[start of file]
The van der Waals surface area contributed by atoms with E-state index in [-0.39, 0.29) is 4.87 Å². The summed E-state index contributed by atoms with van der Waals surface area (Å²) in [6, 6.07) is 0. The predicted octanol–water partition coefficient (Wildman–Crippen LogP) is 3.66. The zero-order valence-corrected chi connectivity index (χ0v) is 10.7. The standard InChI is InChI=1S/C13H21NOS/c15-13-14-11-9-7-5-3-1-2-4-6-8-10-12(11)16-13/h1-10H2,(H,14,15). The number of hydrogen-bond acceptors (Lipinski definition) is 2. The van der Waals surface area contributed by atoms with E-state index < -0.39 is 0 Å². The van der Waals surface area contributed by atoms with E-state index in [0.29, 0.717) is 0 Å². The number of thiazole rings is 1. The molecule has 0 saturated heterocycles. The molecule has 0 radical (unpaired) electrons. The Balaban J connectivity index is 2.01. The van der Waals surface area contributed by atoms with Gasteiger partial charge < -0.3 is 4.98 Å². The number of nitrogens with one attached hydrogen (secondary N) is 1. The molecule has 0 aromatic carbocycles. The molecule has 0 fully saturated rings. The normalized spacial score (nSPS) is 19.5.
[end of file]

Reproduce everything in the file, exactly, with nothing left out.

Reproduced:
The van der Waals surface area contributed by atoms with E-state index in [-0.39, 0.29) is 4.87 Å². The summed E-state index contributed by atoms with van der Waals surface area (Å²) in [6, 6.07) is 0. The predicted octanol–water partition coefficient (Wildman–Crippen LogP) is 3.66. The zero-order valence-corrected chi connectivity index (χ0v) is 10.7. The standard InChI is InChI=1S/C13H21NOS/c15-13-14-11-9-7-5-3-1-2-4-6-8-10-12(11)16-13/h1-10H2,(H,14,15). The number of hydrogen-bond acceptors (Lipinski definition) is 2. The van der Waals surface area contributed by atoms with E-state index < -0.39 is 0 Å². The van der Waals surface area contributed by atoms with E-state index in [0.29, 0.717) is 0 Å². The number of thiazole rings is 1. The molecule has 0 saturated heterocycles. The molecule has 0 radical (unpaired) electrons. The Balaban J connectivity index is 2.01. The van der Waals surface area contributed by atoms with Gasteiger partial charge < -0.3 is 4.98 Å². The number of nitrogens with one attached hydrogen (secondary N) is 1. The molecule has 0 aromatic carbocycles. The molecule has 0 fully saturated rings. The normalized spacial score (nSPS) is 19.5.